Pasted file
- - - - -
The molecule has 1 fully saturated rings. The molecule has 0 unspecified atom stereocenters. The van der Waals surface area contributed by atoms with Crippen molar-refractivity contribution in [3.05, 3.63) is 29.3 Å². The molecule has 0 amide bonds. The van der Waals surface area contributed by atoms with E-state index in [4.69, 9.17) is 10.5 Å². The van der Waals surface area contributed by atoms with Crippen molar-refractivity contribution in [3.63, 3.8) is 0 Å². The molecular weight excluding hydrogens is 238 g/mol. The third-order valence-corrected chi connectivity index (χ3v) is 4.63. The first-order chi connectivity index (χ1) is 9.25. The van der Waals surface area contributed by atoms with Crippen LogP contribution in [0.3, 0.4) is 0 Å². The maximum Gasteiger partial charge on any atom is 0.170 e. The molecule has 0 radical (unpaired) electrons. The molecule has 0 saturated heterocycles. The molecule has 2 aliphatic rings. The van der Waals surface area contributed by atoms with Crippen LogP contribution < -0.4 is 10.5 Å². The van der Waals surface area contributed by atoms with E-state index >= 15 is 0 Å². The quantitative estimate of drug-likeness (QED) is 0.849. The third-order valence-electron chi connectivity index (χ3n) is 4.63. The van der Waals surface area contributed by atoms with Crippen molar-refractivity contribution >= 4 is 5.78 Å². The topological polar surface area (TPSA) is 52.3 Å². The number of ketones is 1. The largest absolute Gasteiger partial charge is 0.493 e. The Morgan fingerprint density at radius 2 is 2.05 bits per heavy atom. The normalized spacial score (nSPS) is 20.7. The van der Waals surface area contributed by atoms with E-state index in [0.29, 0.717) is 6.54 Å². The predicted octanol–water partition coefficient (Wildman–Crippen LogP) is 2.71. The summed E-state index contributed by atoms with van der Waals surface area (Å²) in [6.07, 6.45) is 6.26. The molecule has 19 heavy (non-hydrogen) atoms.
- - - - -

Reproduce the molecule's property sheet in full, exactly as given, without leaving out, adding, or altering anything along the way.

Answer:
The molecule has 1 fully saturated rings. The molecule has 0 unspecified atom stereocenters. The van der Waals surface area contributed by atoms with Crippen molar-refractivity contribution in [3.05, 3.63) is 29.3 Å². The molecule has 0 amide bonds. The van der Waals surface area contributed by atoms with E-state index in [4.69, 9.17) is 10.5 Å². The van der Waals surface area contributed by atoms with Crippen molar-refractivity contribution in [3.63, 3.8) is 0 Å². The molecular weight excluding hydrogens is 238 g/mol. The third-order valence-corrected chi connectivity index (χ3v) is 4.63. The first-order chi connectivity index (χ1) is 9.25. The van der Waals surface area contributed by atoms with Crippen LogP contribution in [0.3, 0.4) is 0 Å². The maximum Gasteiger partial charge on any atom is 0.170 e. The molecule has 0 radical (unpaired) electrons. The molecule has 0 saturated heterocycles. The molecule has 2 aliphatic rings. The van der Waals surface area contributed by atoms with Crippen LogP contribution < -0.4 is 10.5 Å². The van der Waals surface area contributed by atoms with E-state index >= 15 is 0 Å². The quantitative estimate of drug-likeness (QED) is 0.849. The third-order valence-electron chi connectivity index (χ3n) is 4.63. The van der Waals surface area contributed by atoms with Crippen molar-refractivity contribution >= 4 is 5.78 Å². The topological polar surface area (TPSA) is 52.3 Å². The number of ketones is 1. The largest absolute Gasteiger partial charge is 0.493 e. The Morgan fingerprint density at radius 2 is 2.05 bits per heavy atom. The normalized spacial score (nSPS) is 20.7. The van der Waals surface area contributed by atoms with E-state index in [0.29, 0.717) is 6.54 Å². The predicted octanol–water partition coefficient (Wildman–Crippen LogP) is 2.71. The summed E-state index contributed by atoms with van der Waals surface area (Å²) in [6.07, 6.45) is 6.26. The molecule has 19 heavy (non-hydrogen) atoms.